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Jakarta Post

Two decades for broken coral reefs to recover: Ministry

  • Ivany Atina Arbi

    The Jakarta Post

Jakarta   /   Fri, May 11, 2018   /   09:53 am
Two decades for broken coral reefs to recover: Ministry Tourists enjoy the beach of Pari Island in the Thousand Islands regency on May 29, 2015. (Tempo/Aditia Noviansyah)

The Environment and Forestry Ministry has announced that broken coral reefs covering 1,020 square meters near Pari Island of Thousand Island regency, which were damaged after cargo ship Ghanda Nusantara 15 rammed into them on Saturday night, will take over 20 years to recover.

Iksan, a ministry official who conducted a survey at the site of the incident, told The Jakarta Post recently that the majority of the damaged area consisted of hard coral — also known as stony coral — which takes a long time to grow.

“It takes 20 years or more for such kinds of coral reefs to recover to their normal condition, before the incident took place,” Iksan said, adding that the ministry would study the results over the next several days to determine total losses from the incident.

The ship’s owner, as regulated in Law. No 32/2009 on environmental management and protection, will have to pay for the losses, with the money being used for restoration of the coral reefs.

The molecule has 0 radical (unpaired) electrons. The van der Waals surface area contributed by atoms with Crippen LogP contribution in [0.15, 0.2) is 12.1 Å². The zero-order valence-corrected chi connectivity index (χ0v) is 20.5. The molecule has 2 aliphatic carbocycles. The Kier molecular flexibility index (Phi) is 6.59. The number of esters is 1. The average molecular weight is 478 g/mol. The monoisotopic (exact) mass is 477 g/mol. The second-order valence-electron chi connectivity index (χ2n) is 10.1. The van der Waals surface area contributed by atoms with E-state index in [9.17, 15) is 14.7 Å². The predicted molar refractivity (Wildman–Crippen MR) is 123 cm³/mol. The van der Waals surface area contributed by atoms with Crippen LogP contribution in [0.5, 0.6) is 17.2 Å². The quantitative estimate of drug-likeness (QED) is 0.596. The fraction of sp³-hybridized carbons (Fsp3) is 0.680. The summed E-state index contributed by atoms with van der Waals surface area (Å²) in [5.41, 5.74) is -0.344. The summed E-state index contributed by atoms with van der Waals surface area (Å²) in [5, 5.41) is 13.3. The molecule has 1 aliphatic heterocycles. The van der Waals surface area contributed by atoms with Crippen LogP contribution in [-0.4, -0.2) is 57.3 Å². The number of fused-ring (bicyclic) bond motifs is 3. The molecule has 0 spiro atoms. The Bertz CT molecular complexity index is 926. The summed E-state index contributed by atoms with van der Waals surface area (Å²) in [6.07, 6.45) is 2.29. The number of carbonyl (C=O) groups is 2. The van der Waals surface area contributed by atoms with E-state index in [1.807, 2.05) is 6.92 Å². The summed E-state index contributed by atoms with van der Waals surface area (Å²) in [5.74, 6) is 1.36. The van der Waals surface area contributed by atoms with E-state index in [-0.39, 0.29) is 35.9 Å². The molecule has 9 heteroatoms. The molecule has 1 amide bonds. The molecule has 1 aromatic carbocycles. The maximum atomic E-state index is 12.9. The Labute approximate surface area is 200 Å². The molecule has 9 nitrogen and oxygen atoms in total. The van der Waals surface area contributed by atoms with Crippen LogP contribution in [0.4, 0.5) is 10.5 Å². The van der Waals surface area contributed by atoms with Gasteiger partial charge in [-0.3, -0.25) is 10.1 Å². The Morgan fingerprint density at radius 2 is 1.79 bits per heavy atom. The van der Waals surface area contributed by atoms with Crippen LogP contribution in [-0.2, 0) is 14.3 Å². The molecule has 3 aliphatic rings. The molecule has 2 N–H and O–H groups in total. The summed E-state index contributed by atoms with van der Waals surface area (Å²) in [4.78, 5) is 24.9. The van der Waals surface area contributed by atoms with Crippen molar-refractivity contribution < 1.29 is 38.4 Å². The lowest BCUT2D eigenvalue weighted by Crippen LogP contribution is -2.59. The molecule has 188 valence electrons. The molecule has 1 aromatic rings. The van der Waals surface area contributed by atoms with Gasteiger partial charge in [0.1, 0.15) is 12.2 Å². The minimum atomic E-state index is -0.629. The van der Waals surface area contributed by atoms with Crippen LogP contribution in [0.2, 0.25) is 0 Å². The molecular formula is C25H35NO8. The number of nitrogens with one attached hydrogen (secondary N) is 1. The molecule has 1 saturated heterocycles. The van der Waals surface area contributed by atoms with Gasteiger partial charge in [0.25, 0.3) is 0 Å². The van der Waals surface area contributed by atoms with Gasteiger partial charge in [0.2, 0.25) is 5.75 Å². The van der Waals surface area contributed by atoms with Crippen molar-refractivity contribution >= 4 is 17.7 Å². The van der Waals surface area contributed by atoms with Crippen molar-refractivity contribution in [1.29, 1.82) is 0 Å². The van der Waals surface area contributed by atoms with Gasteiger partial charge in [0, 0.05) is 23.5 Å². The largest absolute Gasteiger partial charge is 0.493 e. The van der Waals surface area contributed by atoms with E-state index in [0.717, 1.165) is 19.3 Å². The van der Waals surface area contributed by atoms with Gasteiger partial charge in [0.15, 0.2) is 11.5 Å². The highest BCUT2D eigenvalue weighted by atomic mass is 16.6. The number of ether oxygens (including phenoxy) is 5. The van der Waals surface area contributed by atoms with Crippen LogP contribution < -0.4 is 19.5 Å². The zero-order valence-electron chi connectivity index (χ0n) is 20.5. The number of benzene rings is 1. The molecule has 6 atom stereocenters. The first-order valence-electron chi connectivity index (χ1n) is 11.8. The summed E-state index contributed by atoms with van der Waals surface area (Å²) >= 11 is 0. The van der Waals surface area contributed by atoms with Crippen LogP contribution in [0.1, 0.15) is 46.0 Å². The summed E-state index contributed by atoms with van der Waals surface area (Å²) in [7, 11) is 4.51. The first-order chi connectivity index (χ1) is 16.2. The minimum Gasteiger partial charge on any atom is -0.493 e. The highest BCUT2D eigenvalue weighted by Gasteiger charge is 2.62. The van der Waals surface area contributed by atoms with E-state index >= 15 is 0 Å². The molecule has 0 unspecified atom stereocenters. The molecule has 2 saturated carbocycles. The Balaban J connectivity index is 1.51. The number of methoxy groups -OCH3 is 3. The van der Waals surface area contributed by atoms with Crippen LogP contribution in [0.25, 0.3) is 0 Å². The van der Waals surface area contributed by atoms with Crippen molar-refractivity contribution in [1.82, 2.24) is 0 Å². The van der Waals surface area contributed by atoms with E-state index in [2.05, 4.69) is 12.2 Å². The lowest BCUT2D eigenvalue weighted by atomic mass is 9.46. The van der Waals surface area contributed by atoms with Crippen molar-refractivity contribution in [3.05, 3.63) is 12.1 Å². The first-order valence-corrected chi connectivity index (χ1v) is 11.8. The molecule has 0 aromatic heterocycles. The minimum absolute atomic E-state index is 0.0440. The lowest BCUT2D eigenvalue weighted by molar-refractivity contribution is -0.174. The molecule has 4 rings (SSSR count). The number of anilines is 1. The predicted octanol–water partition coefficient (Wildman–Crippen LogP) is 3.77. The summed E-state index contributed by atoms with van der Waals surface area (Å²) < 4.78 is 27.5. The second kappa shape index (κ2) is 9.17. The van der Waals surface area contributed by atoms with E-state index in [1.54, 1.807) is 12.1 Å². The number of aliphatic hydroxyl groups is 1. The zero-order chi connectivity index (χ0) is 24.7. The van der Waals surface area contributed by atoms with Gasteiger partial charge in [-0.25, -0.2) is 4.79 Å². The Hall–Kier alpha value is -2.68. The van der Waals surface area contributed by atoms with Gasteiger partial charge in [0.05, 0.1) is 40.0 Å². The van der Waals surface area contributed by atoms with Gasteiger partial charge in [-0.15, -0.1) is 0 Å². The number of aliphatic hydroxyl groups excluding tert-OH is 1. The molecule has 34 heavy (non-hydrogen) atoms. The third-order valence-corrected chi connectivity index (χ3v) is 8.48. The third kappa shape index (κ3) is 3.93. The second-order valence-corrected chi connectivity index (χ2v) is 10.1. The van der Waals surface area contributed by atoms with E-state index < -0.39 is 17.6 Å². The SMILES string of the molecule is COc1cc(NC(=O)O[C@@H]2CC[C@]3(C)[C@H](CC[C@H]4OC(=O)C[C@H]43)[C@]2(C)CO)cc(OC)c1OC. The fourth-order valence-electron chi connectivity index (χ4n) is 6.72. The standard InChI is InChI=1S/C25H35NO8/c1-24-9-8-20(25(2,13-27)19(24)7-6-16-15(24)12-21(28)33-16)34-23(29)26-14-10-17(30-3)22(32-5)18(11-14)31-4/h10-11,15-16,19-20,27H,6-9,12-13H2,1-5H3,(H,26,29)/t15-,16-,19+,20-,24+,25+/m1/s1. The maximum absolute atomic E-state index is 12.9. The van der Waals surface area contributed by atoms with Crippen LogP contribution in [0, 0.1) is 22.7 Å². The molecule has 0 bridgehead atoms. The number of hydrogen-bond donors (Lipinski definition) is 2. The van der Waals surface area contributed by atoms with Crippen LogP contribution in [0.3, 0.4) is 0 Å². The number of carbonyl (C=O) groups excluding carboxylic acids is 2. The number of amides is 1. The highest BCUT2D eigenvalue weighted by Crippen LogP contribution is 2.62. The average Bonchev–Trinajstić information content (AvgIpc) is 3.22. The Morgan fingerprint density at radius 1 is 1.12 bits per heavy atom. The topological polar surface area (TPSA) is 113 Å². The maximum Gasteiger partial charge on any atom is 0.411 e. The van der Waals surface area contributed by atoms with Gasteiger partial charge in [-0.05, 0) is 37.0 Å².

Read also: Diving, snorkeling contribute to harming Indonesia's coral reefs: Study

Article 2 of the law states that every person or institution proven to have damaged environment is obliged to pay a certain amount of compensation.

The Thousand Island Police said separately that the ship, owned by the Transportation Ministry, reportedly rammed into the coral reefs near the island at around 7:15 p.m. on Saturday.

The ship, intended to sail from Banjarmasin in South Kalimantan to Tidung Island of Thousand Islands regency, was stuck near Pari Island due to bad weather. It was swept away by strong waves and finally left stranded atop the pristine coral reefs.

“Six crew members aboard have been evacuated by Pari Island residents, with help from officials from the fire and rescue agency,” said Thousand Islands Police Chief Adj. Sr. Comr. Viktor Siagian. The ship’s crew were then brought to the police to be questioned.

Local residents urged the government to quickly move the vessel from the site to avoid further damage to the coral reefs.

One of the local residents, Ahmad Taufik, 36, said the coral reefs played a significant role in boosting the island’s tourism. Pari Island is among the top tourist destinations in Thousand Islands regency, along with Tidung and Bidadari Islands.

Ahmad added that coral reef damage from ships occasionally occurred in the island’s waters. He, together with other residents concerned with marine protection, would replant the coral reefs using compensation from the owners of the ships that caused the environmental damage.

“At least one similar incident happens in the island’s waters every year, but the ships that caused the damage have never been as big as the [Ghanda Nusantara] ship,” Ahmad told the Post via phone. The Ghanda Nusantara has a weight of around 92 gross tons.

Environmental group Greenpeace urged the government to finish the valuation soon to figure out how much the ship’s owners had to pay.

It could be a great loss, said Greenpeace Southeast Asia oceans campaigner Arifsyah Nasution, reflecting on a similar incident that had occurred last year in Raja Ampat waters in Papua.

“Seeing the case at Raja Ampat, each square meter of damage had to be compensated with up to US$1,200,” he said.

On March 4, British cruise ship Caledonian Sky ran aground in Raja Ampat waters, West Papua, destroying nearly 13,000 sqm of coral reef.